Not only that but compiling the GLSL source code while running the app on different devices might produce different results or even silent bugs(Depending on driver implementation).

My game Shotgun Practice was running perfectly on my device(Galaxy Note N7000) but didn’t work on my friend’s device(HTC Desire Z).

On my friend’s ‘HTC Desire Z‘ Android device with the ‘Adreno 205‘ GPU it had graphics artifacts.

After quite some tests I found that a specific shader was the culprit. That shader was the vertex shader of skinned objects.

It took me a lot of tests because the driver for HTC Desire Z didn’t report any error or warning upon compiling and validating the skinning shader.

Eventually it boiled down to the part of code that transforms the vertices with the relevant bones.

Doesn’t work on HTC Desire Z

for(int i = 0; i < 4; ++i)
{
	mat4 m = BoneTransform[Index[i]];
	posOut += (w[i]*m*vec4(position, 1.0)).xyz;
	normalOut += (w[i]*m*vec4(normal, 0.0)).xyz;
}

Works on HTC Desire Z

mat4 m = BoneTransform[Index[0]];
posOut += (w[0]*m*vec4(position, 1.0)).xyz;
normalOut += (w[0]*m*vec4(normal, 0.0)).xyz;
m = BoneTransform[Index[1]];
posOut += (w[1]*m*vec4(position, 1.0)).xyz;
normalOut += (w[1]*m*vec4(normal, 0.0)).xyz;
m = BoneTransform[Index[2]];
posOut += (w[2]*m*vec4(position, 1.0)).xyz;
normalOut += (w[2]*m*vec4(normal, 0.0)).xyz;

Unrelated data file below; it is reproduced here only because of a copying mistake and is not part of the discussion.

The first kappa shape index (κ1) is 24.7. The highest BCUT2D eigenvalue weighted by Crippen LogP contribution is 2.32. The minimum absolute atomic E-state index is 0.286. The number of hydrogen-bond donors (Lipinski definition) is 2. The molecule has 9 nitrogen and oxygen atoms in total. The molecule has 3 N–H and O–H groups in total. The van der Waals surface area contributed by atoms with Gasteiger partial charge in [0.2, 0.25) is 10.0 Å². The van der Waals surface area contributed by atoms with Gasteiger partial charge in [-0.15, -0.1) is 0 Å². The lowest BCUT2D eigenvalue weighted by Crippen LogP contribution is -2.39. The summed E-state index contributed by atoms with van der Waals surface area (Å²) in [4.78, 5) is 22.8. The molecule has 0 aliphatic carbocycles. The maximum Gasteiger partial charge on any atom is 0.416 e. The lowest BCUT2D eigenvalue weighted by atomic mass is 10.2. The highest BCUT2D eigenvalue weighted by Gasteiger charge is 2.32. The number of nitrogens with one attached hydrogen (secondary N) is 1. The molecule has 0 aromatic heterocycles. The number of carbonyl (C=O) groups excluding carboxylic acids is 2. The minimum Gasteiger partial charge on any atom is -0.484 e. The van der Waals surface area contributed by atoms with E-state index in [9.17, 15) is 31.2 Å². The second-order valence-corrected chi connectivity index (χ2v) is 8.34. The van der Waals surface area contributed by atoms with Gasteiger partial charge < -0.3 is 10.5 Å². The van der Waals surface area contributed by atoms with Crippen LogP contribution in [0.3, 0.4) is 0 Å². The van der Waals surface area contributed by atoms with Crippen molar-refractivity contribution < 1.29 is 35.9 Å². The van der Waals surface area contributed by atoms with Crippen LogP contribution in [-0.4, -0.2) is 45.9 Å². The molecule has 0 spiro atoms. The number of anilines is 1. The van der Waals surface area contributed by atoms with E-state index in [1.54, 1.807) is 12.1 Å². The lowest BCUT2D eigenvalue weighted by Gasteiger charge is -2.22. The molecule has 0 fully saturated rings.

m = BoneTransform[Index[3]];
posOut += (w[3]*m*vec4(position, 1.0)).xyz;
normalOut += (w[3]*m*vec4(normal, 0.0)).xyz;

As you can see the code that doesn’t work has a ‘for loop’ and in the code that works I manually unrolled the ‘for loop’.

I also tested if the issue was that ‘mat4 m’ was inside the ‘for loop’ block or that using a hard coded number of iterations would cause a faulty loop unrolling.

Neither attempts worked. I don’t know exactly what is the driver issue with this but I was told you should use ‘for loops’ very cautiously in GLSL meant for mobile devices.

Conclusion

Beware of ‘for loops’ and generally branching in GLSL meant for mobile devices.

But even worse, some drivers(hopefully only old devices) might not warn you that the shader isn’t going to work on the device even though it passed all the validation.

std::vector resize bug

There is a certain bug that I keep making again and again.

In C++ there is a standard template library data structure called vector.

It is a data structure that gives you random access to it’s content, much like an array.

A vector can be of variable length and there are several ways to initialize and change it’s size. One of the methods to change it’s size is std::vector::resize.

The advantage of resize is that it can be used after the ctr. But there is a subtle point that needs to be considered.

When you resize std::vector it doesn’t necesseraly call the dtr of it’s content.

The most common issue of this for me is when I want to load new data to std::vector not realizing the old data is still there. Imagine we have std::vector<std::list<unsigned int> >.

After resizing the lists in this case might not be empty.

In order to make sure your vector is empty you should call std::vector::clear first.